Fostering - interested in fostering?

Can I foster?

We are looking for people who are:

  • over the age of twenty-one - we have no upper age limit, but you do need to be physically and emotionally fit to respond to the needs of children and young people
  • able to provide a spare room for the foster child - you do not need to own your own home
  • willing to work as part of a team, including with birth families
  • willing to meet the needs of children in challenging circumstances
  • able to be encouraged by a child's development

Types of fostering

There are a variety of fostering opportunities available, designed to meet the needs of children.  Specifically, we want to hear from you if you can offer the following types of foster care:

  • short-term foster care
  • long-term foster care
  • respite foster care

Short-term foster care

If a child is unable to remain with their own families, they will need to be looked after and accommodated.  In these circumstances, we would seek long-term foster carers to care for the child.  We work with the short-term foster carer to either enable the child to return to their birth family, or to settle with either a long-term foster family or adoptive family.

Short-term foster care can last from a few days to several months, occasionally longer.  If a child has spent considerable time with a short-term foster care family and are unable to return to their birth family, carers may want to care for the child permanently.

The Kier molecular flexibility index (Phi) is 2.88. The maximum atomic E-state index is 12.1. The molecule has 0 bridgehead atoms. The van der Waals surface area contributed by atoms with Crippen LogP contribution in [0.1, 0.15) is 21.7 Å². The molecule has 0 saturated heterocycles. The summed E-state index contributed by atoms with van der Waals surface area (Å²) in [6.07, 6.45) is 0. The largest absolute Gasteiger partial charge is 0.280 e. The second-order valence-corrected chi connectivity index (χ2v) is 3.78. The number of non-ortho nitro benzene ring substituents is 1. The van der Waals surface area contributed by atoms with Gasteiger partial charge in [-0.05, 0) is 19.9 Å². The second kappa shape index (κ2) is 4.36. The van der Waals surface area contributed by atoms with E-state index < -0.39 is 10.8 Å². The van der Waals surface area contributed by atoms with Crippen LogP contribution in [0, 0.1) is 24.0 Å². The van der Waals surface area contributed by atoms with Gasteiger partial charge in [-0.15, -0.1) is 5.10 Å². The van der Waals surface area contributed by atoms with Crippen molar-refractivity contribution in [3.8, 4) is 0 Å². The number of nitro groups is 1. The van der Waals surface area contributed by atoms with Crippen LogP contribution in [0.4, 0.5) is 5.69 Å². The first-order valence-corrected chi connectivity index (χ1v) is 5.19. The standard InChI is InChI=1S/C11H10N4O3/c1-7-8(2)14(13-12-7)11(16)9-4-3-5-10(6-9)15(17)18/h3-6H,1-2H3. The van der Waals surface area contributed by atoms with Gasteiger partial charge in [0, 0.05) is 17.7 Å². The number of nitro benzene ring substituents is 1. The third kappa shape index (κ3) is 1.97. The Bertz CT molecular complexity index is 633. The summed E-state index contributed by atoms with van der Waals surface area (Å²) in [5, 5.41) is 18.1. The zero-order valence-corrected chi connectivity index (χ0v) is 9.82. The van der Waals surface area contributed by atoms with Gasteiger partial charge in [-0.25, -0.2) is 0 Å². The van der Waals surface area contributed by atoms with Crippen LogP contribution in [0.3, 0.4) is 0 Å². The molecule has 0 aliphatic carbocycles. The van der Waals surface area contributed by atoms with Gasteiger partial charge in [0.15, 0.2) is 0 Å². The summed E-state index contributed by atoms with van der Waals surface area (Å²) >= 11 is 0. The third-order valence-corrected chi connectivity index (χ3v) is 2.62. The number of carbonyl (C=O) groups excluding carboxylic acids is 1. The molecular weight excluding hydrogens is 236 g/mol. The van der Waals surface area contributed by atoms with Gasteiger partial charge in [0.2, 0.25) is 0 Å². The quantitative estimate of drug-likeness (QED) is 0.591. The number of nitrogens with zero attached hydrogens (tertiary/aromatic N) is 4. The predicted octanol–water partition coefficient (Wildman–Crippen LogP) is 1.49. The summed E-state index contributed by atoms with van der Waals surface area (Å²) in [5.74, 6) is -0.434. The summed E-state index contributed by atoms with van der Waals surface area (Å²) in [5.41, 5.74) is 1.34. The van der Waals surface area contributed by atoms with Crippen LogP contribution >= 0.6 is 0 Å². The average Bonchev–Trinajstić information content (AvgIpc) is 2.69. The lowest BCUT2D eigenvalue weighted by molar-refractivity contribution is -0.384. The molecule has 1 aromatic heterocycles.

We arrange short-term foster care for children of all ages.  If a group of siblings are required to be looked after, we strive to keep the sibling group together in foster care.

Long-term foster care

If a child is already accommodated and can't return to their birth family or if adoption isn't appropriate, we would seek that the child live with long-term foster carers.  Children who require long-term foster care vary in age, however most permanent foster placements are children over the age of eight and tend to be in frequent contact with their birth families.

Respite foster care

Respite fostering describes various kinds of part-time care, ranging from every weekend to once a month.  There are various reasons for the need for respite - it could be for:

  • families who do not have a strong support system, but can continue to bring up their own child if they know they can have a regular break once or twice a month.
  • existing foster carers who require breaks (for instance a family wedding), or regular planned breaks, such as respite during school holidays (for instance, so they can have a week away with their own children).

We also have disability respite carers who enable a child with significant disabilities to have new experiences whilst their family have a break from their caring role.  We provide full and ongoing training and support to disability respite carers to ensure they are confident in supporting the child with their disability.  Usually we match disability respite carers with one or two families to provide once a month respite care over a weekend - this arrangement is often ongoing for a significant period of time, enabling the disability respite carer, the family and the child to create an effective and ongoing working relationship.

If you are interested in fostering, please see our information about the checks, training and assessment processes all prospective foster carers undertake prior to becoming a registered foster carer - read more.